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Just a little more joy

OUT NOW! Another David O. Russell/Jennifer Lawrence collaboration, JOY is good, if less ambitious than their proceeding outings.

Chronicling the rise to prosperity of American everywoman-turned-inventor/entrepreneur Joy Mangano through the 1980s and 1990s, this eponymous biopic remains entertaining thanks to the solid ensemble performance by its large cast and some typically jazzy direction from Russell. The familiar story arc, including all the expected setbacks and an obligatory ending of sweet vindication, however, renders the whole endeavor somewhat conventional despite its every effort to distinguish itself from your run-of-the-mill awards contenders.

The film makes it clear that Joy (played by Lawrence) never had it easy. With a neglectful father (De Niro), his acrimonious late-life partner (Rossellini), a kind but less-than-able (ex-)husband (Ramírez) and other not necessarily supportive family members behind her, the young divorced mother of three carries the burden of an entire household on her shoulders. The underdog sentiment is magnified by the cheats, swindles, betrayals and general unfair treatment she suffers at the hands of others. Hence we learn to root for our heroine fairly early in the game. That she would persevere through all the adversities to win fame and fortune, though hardly surprising, certainly delivers that kick promised by every rags-to-riches narrative. That said, there’s a decidedly hollow air to such a one-sided portrayal, no matter how admirable and politically correct its message.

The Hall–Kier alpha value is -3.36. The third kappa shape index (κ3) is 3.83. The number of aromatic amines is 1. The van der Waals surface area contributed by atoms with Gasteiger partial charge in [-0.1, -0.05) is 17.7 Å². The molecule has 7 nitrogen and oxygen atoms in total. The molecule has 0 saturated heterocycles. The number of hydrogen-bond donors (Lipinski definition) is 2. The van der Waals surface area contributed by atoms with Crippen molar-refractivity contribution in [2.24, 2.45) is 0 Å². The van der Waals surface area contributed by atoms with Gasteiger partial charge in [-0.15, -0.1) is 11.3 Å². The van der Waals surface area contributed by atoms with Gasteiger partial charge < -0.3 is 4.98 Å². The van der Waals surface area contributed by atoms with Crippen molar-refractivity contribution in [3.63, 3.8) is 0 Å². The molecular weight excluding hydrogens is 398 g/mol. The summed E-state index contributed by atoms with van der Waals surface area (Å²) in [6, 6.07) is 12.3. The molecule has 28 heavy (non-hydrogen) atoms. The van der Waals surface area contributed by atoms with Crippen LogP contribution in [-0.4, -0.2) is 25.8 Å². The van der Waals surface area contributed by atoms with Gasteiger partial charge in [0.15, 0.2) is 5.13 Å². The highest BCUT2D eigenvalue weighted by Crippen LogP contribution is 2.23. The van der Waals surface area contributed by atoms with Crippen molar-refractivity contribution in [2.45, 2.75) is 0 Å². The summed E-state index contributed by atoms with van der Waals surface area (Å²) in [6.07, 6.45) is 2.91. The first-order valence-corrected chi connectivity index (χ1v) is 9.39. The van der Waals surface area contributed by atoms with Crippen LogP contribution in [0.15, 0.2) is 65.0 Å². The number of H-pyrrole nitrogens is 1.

Stylistically, Russell dials the theatricality further up from American Hustle and applies the broad strokes and emotional flourish of the soaps that Joy’s TV-obsessed mother craves to the real-life drama. Greatly livening up the drab and biographical while saying something poignant about the essence of performance, the overtly artificial effect gives the movie its most playful/meaningful moments. Of the well-rounded cast, Lawrence is dependably fierce if not completely successful in bringing the maturity and overpowering composure of the protagonist. Rossellini does some delightful scene-chewing but her character doesn’t become fully three-dimensional either. Indeed, the biggest acting achievement here might lie in the collective, namely that messy yet inexplicably collegial impression one gets looking at this colourful bunch.

Lacking the winning star chemistry of Silver Linings Playbook and not as intricately structured as American Hustle, this third straight Russell-Lawrence-Cooper-De Niro-collaboration is altogether still an enjoyable watch, although it’s also the least ambitious or memorable.

Joy | Directed by: David O. Russell (USA 2015) with Jennifer Lawrence, Robert De Niro, Bradley Cooper, Édgar Ramírez, Isabella Rossellini. Starts December 31